We digress from our analysis to consider the plaintiffs' insistence that this case is controlled by Pratt v. Building Inspector of Gloucester, 330 Mass. at 346-347. There the court held that a stable for the keeping of two horses used for purposes of show and treated as pets was not "so necessary in connection with a one family detached house or so commonly to be expected with such a house that it cannot be supposed the ordinance was intended to prevent it." It was on that basis that the court concluded that the plaintiffs' use of their property was not a permissible accessory use within the contemplation of the ordinance as adopted in 1927 and as reenacted in 1950. The plaintiffs maintain that the only significant difference between Pratt and the instant case is the number of horses involved.

There are several important distinctions between Pratt and the present case. First, the ordinance at issue in Pratt made no provision for any accessory uses. This circumstance led the court to consider whether, construing the ordinance in a reasonable manner, the stable and horses at issue reflected a use impliedly permitted as an incident of a single-family structure. The test formulated by the court was restrictive because to do otherwise would thwart the drafters' intention to make no provision for accessory uses.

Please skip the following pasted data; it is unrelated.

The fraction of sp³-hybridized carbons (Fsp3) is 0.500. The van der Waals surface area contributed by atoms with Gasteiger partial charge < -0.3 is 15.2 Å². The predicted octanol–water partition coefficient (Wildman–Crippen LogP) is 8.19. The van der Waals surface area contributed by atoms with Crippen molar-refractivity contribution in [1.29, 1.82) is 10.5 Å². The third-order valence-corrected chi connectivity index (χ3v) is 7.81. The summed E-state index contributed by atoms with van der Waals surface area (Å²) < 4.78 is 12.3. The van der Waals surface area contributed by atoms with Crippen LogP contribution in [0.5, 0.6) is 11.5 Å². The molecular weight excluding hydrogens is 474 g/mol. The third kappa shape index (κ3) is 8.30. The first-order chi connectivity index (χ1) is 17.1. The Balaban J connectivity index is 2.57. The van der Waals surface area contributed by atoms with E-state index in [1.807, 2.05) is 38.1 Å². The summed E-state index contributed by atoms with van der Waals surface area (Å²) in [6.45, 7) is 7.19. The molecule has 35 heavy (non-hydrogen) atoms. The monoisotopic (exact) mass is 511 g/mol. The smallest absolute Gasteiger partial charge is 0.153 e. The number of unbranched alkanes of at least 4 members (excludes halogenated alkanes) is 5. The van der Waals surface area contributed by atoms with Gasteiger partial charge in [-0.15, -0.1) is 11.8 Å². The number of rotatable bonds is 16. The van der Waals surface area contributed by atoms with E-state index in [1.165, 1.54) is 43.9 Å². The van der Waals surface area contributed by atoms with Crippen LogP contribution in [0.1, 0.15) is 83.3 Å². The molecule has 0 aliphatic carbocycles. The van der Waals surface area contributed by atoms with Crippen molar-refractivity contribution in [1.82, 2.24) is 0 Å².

As explained in Henry v. Board of Appeals of Dunstable, 418 Mass. at 844:

"Uses which are `incidental' to a permissible activity on zoned property are permitted as long as the incidental use does not undercut the plain intent of the zoning by-law. 2 E.C. Yokley, Zoning Law and Practice § 8-1 (4th ed. 1978). An accessory or `incidental' use is permitted as `necessary, expected or convenient in conjunction with the principal use of the land.' 6 P.J. Rohan, Zoning and Land Use Controls § 40A.01, at 40 A-3 (1994). Determining whether an activity is an `incidental' use is a fact-dependent inquiry, which both compares the net effect of the incidental use to that of the primary use and evaluates the reasonableness of the relationship between the incidental and the permissible primary uses."